Posts Tagged ‘TAD5’

Processing + Arduino + Kymera

By tchnmncr on February 13, 2011 | Categories: Blog, Portfolio | Tags: , , , | 10 Comments

Related articles: Wand-Controlled Robot

As a symbol of the magician’s intentionally directed will-power, the wand is an excellent interface for ritual computing with multimedia, and facilitates physical activity in ways that keyboards and mouses do not. Imagine projecting a giant digital sigil onto a wall, and after using the wand to banish the ritual space, you intone an incantation and thrust your wand toward the sigil which promptly ignites in a blaze of virtual fire. Or you could manipulate a virtual poppet, activate a robot servitor or eldritch machine, etc. There are nearly limitless possibilities.

Here is an example of using a Kymera Magic Wand to manipulate an icosahedron on my computer (sorry the animation is so difficult to see):

The Kymera wand is a programmable infrared remote control device developed and sold by The Wand Company in the UK. It is marketed for television RC.

Kymera Magic Wand

The Kymera can transmit up to 13 distinct infrared signals in response to these distinct actions:

  1. Rotate anticlockwise
  2. Rotate clockwise
  3. Flick upwards
  4. Flick downwards
  5. Flick left
  6. Flick right
  7. Tap on top
  8. Tap on side
  9. Big swish
  10. Push forward
  11. Double tap on top
  12. Double tap on side
  13. Pull back

The wand contains a vibrator that pulses a number of times to let you know what state the wand is in, similar to the haptic feedback in video game controllers and cellular telephones. Signal programming is a cinch as the wand records signals from other RC devices. For the example in this article, I programmed my wand with a Sony television RC.

To interface with my computer, I am using an Arduino microcontroller with a Parallax IR receiver from Jameco, and Ken Shirriff’s outstanding multi-protocol infrared remote library. The Arduino translates the IR signals into hexadecimal values which it sends to Processing over the serial port. The Processing sketch draws and animates the icosahedron in response to the hex values received.

Arduino Infrared Decoder

Source Code

Here is the source code for what is shown in the above demo video.

Arduino

/**
 * Wand Test 1 (Arduino)
 * by Joshua Madara, hyperRitual.com
 * requires IRremote library by Ken Shirriff
 * http://www.arcfn.com/2009/08/multi-protocol-infrared-remote-library.html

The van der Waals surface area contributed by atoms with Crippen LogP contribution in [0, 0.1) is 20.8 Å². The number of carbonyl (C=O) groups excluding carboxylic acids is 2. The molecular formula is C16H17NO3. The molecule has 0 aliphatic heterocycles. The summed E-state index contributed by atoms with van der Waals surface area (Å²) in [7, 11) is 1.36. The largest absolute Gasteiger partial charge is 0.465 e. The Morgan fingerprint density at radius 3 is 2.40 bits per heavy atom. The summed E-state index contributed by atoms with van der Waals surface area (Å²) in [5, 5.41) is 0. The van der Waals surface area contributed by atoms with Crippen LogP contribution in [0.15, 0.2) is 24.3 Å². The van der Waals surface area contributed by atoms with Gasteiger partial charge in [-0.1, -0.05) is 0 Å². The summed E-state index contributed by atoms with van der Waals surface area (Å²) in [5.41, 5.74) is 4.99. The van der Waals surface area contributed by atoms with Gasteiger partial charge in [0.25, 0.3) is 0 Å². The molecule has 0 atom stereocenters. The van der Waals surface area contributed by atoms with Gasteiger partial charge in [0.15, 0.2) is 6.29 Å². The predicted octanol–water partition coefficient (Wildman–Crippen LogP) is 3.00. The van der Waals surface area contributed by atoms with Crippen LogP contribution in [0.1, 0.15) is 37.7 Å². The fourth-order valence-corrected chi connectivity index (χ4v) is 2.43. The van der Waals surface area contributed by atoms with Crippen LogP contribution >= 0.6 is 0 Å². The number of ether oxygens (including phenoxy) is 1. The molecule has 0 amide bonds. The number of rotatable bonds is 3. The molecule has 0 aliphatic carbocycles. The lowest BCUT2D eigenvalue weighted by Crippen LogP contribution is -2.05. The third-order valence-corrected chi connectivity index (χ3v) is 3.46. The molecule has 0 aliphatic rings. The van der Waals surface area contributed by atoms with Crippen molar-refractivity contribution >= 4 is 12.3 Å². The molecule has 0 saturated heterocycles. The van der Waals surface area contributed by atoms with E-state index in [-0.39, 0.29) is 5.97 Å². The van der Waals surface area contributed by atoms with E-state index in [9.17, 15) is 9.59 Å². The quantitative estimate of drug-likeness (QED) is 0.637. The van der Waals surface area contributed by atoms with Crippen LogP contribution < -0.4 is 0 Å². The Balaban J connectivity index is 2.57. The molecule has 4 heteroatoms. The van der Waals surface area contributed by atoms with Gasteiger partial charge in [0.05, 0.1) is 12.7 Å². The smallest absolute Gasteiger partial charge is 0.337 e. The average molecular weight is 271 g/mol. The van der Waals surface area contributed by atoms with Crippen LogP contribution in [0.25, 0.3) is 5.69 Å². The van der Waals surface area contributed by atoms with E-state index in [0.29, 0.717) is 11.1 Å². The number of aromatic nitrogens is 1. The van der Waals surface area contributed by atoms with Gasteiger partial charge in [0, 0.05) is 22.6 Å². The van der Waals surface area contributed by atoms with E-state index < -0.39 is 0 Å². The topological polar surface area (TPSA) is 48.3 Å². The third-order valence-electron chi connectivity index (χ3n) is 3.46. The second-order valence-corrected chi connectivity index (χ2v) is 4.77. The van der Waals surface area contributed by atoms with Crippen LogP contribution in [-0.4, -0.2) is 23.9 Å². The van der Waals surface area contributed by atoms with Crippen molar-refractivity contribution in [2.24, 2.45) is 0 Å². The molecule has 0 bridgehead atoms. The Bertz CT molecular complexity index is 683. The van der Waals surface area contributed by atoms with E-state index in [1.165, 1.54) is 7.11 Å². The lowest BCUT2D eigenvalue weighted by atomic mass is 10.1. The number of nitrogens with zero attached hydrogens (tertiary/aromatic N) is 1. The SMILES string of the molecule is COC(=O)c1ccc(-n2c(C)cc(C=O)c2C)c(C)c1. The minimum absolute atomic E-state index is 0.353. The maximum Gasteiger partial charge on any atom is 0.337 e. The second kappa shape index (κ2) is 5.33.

*/

#include <IRremote.h>

int RECV_PIN = 11;

IRrecv irrecv(RECV_PIN);

decode_results results;

void setup()
{
  Serial.begin(57600);
  irrecv.enableIRIn(); // start the receiver
}

void loop() {
  if (irrecv.decode(&results)) { // if there is something to send
    Serial.println(results.value, HEX); // send current value to Processing
    irrecv.resume(); // receive the next value
  }
}

Processing

/**
 * Wand Test 1 (Processing)
 * by Joshua Madara, hyperRitual.com
 * requires Dimension3D, Shape3D, and Icosahedron by
 * Ira Greenburg
 * Processing \ Examples \ 3D \ Form \ Icosahedra
 */

import processing.serial.*;

Serial arduinoPort; 

Icosahedron ico1;
float xRot = 0;
float yRot = 0;
float zoom = 0;
int sw1 = 0; // switch state variable

void setup(){
  size(800, 600, P3D);
  arduinoPort = new Serial(this, Serial.list()[1], 57600);
  ico1 = new Icosahedron(100);
  stroke(255, 0, 0);
  noFill();
}

void draw(){
  background(0);
  lights();
  translate(width/2, height/2);
  getWandState();
  switch(sw1) {
    case 1: // rotate down
      xRot-=0.05;
      break;
    case 2: // rotate up
      xRot+=0.05;
      break;
    case 3: // rotate left
      yRot-=0.05;
      break;
    case 4: // rotate right
      yRot+=0.05;
      break;
    case 5: // zoom in
      zoom+=5;
      break;
    case 6: // zoom out
      zoom-=5;
      break;
  }
  //pushMatrix();
  translate(0, 0, zoom);
  rotateX(xRot);
  rotateY(yRot);
  ico1.create();
  //popMatrix();
}

void getWandState() {
  while(arduinoPort.available() > 0) {
    String inBuffer = arduinoPort.readString();
    if(inBuffer != null) {
      String theValue = inBuffer.trim();
      println(theValue);
      if(theValue.equals("210") == true) { // flick down
        sw1 = 1;
      } else if(theValue.equals("A10") == true) { // flick up
        sw1 = 2;
      } else if(theValue.equals("410") == true) { // flick left
        sw1 = 3;
      } else if(theValue.equals("C10") == true) { // flick right
        sw1 = 4;
      } else if(theValue.equals("E10") == true) { // push forward
        sw1 = 5;
      } else if(theValue.equals("610") == true) { // pull back
        sw1 = 6;
      } else if(theValue.equals("110") == true) { // big swish